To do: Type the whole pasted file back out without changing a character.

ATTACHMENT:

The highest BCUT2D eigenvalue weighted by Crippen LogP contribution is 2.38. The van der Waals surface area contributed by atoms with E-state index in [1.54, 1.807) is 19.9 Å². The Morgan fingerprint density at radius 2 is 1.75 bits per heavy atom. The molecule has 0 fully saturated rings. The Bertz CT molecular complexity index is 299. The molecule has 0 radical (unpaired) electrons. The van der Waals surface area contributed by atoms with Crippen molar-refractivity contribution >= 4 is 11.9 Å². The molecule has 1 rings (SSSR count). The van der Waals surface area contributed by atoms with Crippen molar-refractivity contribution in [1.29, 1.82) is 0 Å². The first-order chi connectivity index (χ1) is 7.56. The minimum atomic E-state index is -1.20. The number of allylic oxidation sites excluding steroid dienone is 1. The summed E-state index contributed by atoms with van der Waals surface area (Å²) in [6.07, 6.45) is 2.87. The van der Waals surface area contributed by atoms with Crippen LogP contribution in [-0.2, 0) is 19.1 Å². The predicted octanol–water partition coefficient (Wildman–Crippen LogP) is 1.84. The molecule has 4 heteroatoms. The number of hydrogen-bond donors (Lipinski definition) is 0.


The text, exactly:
The highest BCUT2D eigenvalue weighted by Crippen LogP contribution is 2.38. The van der Waals surface area contributed by atoms with E-state index in [1.54, 1.807) is 19.9 Å². The Morgan fingerprint density at radius 2 is 1.75 bits per heavy atom. The molecule has 0 fully saturated rings. The Bertz CT molecular complexity index is 299. The molecule has 0 radical (unpaired) electrons. The van der Waals surface area contributed by atoms with Crippen molar-refractivity contribution >= 4 is 11.9 Å². The molecule has 1 rings (SSSR count). The van der Waals surface area contributed by atoms with Crippen molar-refractivity contribution in [1.29, 1.82) is 0 Å². The first-order chi connectivity index (χ1) is 7.56. The minimum atomic E-state index is -1.20. The number of allylic oxidation sites excluding steroid dienone is 1. The summed E-state index contributed by atoms with van der Waals surface area (Å²) in [6.07, 6.45) is 2.87. The van der Waals surface area contributed by atoms with Crippen LogP contribution in [-0.2, 0) is 19.1 Å². The predicted octanol–water partition coefficient (Wildman–Crippen LogP) is 1.84. The molecule has 4 heteroatoms. The number of hydrogen-bond donors (Lipinski definition) is 0.